Bruce does some really great work, I usually catch it via his contributions to Zero Hedge in my feed reader. The big question of the weekend is whether or not higher prices at the pump are about to put a fork in the economic recovery. Bruce is looking at areas where the heaviest concentration of domestic (Canadian) crude oil supplies are keeping prices reasonable – and why that won’t save us on a national level…
Consider this map of the country. The green area is where the Canadian crude is helping to keep prices lower. The dark red areas are those that are dependent on the high-priced, imported crude.
Gas prices are north of $5 in southern California today, but they are as low as $2.95 in Ft. Collins Colorado.
While this may make the folks in Colorado and North Dakota happy, it will crush the national economy. It doesn’t matter what happens in Co. or N.D., they have (relatively) no cars.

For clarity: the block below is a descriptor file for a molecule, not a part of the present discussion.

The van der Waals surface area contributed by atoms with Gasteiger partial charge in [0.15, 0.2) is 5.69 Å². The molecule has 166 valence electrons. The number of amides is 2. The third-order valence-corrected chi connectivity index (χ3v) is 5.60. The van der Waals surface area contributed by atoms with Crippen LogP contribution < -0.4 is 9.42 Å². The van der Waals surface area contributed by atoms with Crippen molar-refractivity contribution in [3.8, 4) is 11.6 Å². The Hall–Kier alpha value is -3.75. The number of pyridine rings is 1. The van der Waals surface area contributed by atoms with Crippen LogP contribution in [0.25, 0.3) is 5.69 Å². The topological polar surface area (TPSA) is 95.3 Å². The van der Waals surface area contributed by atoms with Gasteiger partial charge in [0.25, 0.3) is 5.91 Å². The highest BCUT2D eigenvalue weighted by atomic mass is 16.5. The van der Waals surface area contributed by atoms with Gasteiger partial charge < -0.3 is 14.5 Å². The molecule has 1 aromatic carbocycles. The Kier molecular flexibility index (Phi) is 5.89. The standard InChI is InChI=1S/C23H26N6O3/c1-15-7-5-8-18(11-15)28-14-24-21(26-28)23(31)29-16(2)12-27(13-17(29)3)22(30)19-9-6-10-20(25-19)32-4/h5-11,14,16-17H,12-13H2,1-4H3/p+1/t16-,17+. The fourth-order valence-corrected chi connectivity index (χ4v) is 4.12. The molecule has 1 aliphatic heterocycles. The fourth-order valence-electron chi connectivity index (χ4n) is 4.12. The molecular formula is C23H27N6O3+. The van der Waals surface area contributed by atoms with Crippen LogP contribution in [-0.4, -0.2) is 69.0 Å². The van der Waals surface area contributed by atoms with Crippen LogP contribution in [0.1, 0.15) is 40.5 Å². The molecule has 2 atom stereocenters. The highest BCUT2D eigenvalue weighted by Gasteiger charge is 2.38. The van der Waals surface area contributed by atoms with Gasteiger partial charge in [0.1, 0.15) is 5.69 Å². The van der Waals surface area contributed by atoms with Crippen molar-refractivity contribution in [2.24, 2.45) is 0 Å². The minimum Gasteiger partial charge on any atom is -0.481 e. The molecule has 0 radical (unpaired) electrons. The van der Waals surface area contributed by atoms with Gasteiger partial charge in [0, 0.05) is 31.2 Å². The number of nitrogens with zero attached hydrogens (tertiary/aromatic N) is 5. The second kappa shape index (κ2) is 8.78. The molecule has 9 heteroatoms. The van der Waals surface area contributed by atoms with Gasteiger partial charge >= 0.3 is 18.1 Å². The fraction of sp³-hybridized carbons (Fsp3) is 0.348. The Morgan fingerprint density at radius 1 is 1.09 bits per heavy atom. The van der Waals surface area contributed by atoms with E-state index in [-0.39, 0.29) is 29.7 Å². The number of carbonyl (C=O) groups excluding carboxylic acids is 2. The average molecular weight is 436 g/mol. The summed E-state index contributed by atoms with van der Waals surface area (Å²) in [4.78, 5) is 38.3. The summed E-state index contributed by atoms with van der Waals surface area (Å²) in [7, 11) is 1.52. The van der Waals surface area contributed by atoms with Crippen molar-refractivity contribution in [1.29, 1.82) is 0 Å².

A few years ago, the Highway Transportation Department put out a report on registered vehicles by state. The total of all registered vehicles was 244,000,000. Of that total, 33 million were on the roads of California (13%), only 1.8 million (0.75%) were in Colorado, and a measly 700k (0.25%) were in North Dakota. The total of vehicles on the road in the states that are in red in the above map comes to 137 million. Fully 56% of all vehicles are in high cost states. Only 15 million vehicles (6% of total) are registered in the green states!
State GDP is directly correlated with vehicle registrations. The red-colored states, paying the highest prices today, represented 57% of 2010’s GDP. Green states, contributed only 8% GDP.